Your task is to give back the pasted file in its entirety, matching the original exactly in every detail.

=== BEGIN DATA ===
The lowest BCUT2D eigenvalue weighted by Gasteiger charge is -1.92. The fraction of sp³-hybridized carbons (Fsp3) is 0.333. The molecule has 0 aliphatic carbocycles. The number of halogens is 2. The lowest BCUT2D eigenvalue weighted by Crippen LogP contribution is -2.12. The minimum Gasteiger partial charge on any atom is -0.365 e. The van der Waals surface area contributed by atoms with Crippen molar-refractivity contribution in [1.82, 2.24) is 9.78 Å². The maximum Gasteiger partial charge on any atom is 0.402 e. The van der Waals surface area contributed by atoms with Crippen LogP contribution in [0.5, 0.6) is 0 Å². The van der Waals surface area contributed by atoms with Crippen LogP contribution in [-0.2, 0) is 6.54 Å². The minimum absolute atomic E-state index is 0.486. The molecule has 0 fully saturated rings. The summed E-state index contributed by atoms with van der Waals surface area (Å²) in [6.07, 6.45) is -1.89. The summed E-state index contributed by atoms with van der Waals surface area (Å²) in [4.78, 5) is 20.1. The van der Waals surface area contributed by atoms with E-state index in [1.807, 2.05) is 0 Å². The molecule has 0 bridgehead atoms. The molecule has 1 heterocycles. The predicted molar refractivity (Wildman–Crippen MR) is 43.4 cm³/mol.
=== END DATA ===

The lowest BCUT2D eigenvalue weighted by Gasteiger charge is -1.92. The fraction of sp³-hybridized carbons (Fsp3) is 0.333. The molecule has 0 aliphatic carbocycles. The number of halogens is 2. The lowest BCUT2D eigenvalue weighted by Crippen LogP contribution is -2.12. The minimum Gasteiger partial charge on any atom is -0.365 e. The van der Waals surface area contributed by atoms with Crippen molar-refractivity contribution in [1.82, 2.24) is 9.78 Å². The maximum Gasteiger partial charge on any atom is 0.402 e. The van der Waals surface area contributed by atoms with Crippen LogP contribution in [0.5, 0.6) is 0 Å². The van der Waals surface area contributed by atoms with Crippen LogP contribution in [-0.2, 0) is 6.54 Å². The minimum absolute atomic E-state index is 0.486. The molecule has 0 fully saturated rings. The summed E-state index contributed by atoms with van der Waals surface area (Å²) in [6.07, 6.45) is -1.89. The summed E-state index contributed by atoms with van der Waals surface area (Å²) in [4.78, 5) is 20.1. The van der Waals surface area contributed by atoms with E-state index in [1.807, 2.05) is 0 Å². The molecule has 0 bridgehead atoms. The molecule has 1 heterocycles. The predicted molar refractivity (Wildman–Crippen MR) is 43.4 cm³/mol.